14 Nov 7 facts you should know about diabetes
It’s estimated that around 1.7 million Australians are living with this diabetes. Worryingly, one in two people don’t know that they have it. If left unmanaged, diabetes can lead to blindness, amputation, kidney failure, heart attack and stroke. Diabetes contributed to 11% of deaths in Australia in 2017.
We want Aussie families to understand how to reduce their risk of developing diabetes, how to spot the warning signs, and how to manage diabetes if diagnosed.
Here are some simply facts that you and your family should know about diabetes:
1. There are different types of diabetes
There are two main types of diabetes – simply named type 1 and type 2. Both types have one thing in common – insulin (or a lack thereof). Insulin is a hormone that allows your body to use sugar (glucose) from the food that you eat for energy or to store it for future use. Insulin helps keeps your blood sugar level from getting too high or too low.
Type 1 diabetes is an autoimmune disease which occurs when the pancreas does not produce insulin. It’s commonly diagnosed in children and young adults and is has not been linked with lifestyle factors.
Type 2 diabetes occurs when the body becomes resistant to the normal effects of insulin and/or gradually loses the capacity to produce enough insulin. Unlike type 1 diabetes, your risk of developing type 2 diabetes is strongly associated with lifestyle factors such as being physically active and eating well.
2. There are warning signs
Many people think there are no precursor to diabetes. In fact, many people who develop type 2 diabetes first get “prediabetes”. Prediabetes is a term used when your blood sugar is higher than normal, but not high enough that to be classified as type 2 diabetes. And yes, prediabetes can be reversed.
3. Being active reduces your risk of type 2 diabetes
No one know exactly what causes type 2 diabetes, but lifestyle factors, such as being overweight and inactive, strongly increase your risk. It’s important that all Australians aim to reach the recommended levels of physical activity.
It’s also important that parents lead by example to reduce their children’s’ risk of developing type 2 diabetes. Research shows that children with at least one inactive parent are 68% more likely to be inactive themselves, and parents play a critical role in educating their children about the importance of physical activity.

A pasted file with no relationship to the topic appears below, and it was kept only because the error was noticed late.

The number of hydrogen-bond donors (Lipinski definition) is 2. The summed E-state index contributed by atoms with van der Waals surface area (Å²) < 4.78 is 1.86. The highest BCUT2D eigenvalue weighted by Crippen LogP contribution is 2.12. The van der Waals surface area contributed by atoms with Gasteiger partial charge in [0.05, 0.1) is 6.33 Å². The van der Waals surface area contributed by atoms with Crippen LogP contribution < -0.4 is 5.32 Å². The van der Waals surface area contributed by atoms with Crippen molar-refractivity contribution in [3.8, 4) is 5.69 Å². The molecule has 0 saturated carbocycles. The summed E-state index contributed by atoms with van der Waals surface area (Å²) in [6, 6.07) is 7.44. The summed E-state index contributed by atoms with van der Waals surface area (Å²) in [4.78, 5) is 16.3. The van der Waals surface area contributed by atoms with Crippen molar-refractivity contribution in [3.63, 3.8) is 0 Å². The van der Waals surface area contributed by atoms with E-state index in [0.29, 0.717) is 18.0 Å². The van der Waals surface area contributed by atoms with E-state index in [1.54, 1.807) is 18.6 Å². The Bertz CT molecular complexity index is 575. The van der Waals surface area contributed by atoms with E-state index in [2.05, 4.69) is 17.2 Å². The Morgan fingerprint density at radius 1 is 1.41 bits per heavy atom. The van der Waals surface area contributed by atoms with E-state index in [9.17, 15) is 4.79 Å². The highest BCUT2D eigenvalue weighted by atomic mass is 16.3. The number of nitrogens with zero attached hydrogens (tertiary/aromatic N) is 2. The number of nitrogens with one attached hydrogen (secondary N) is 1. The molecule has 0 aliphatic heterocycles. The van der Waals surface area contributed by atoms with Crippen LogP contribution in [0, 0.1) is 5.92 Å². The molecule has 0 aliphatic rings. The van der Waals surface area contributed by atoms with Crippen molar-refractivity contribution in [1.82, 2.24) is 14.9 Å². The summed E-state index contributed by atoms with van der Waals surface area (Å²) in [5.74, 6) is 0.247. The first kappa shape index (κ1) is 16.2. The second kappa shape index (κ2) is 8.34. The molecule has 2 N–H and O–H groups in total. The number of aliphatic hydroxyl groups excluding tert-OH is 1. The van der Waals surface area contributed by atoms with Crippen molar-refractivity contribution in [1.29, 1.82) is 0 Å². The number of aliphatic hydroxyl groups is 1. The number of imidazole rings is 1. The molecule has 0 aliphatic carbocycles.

4. Diabetes can also lead to secondary chronic conditions
Sadly, many people living with diabetes are also at an increased risk of experiencing and range of other chronic diseases, including heart disease and stroke.
Being active can help to reduce your risk of developing comorbidities.
5. Exercise can help to manage diabetes
There’s no known cure for diabetes, but exercise can be powerful tool for managing this condition. Exercise can:
- Help insulin work more efficiently
- Maintain or achieve a healthy body composition
- Lower blood pressure
- Reduce risk of heart disease
- Reduce stress
- Increase energy levels
- Enhance Mood
- Improve immunity
- Improve sleep
Adults who exercise regularly are less likely to experience diabetic retinopathy (eye condition) and microalbuminuria (sign of kidney damage).
6. Aboriginal & Torres Strait Islander Australians have increased risk
Statistically, Aboriginal and Torres Strait Islander Australians are four times more likely to be diagnosed with diabetes than non-Indigenous Australians. Luckily, there are Community Controlled Health Services specifically designed to help those who have been diagnosed. These facilities encourage cultural connections and knowledge translation between generations, to provide a safe place for clients to take control of their health. Staff and clients work together as a community to deliver comprehensive, culturally appropriate and strengths-based services.
7. Diabetes can also present during pregnancy
Gestational diabetes is a type of diabetes that develops during pregnancy. It’s the fastest growing type of diabetes in Australia, affecting between 12% and 14% of pregnant women. It occurs around the 24th to 28th week of pregnancy and most women will no longer have diabetes after the baby is born.
Getting the right advice
Whether you’re currently inactive, at risk of diabetes or have been diagnosed with diabetes, exercise can help. But it’s important to get the right advice.
Exercise physiologists are specially trained to understand the complexities of this condition and can help you to exercise safely with diabetes.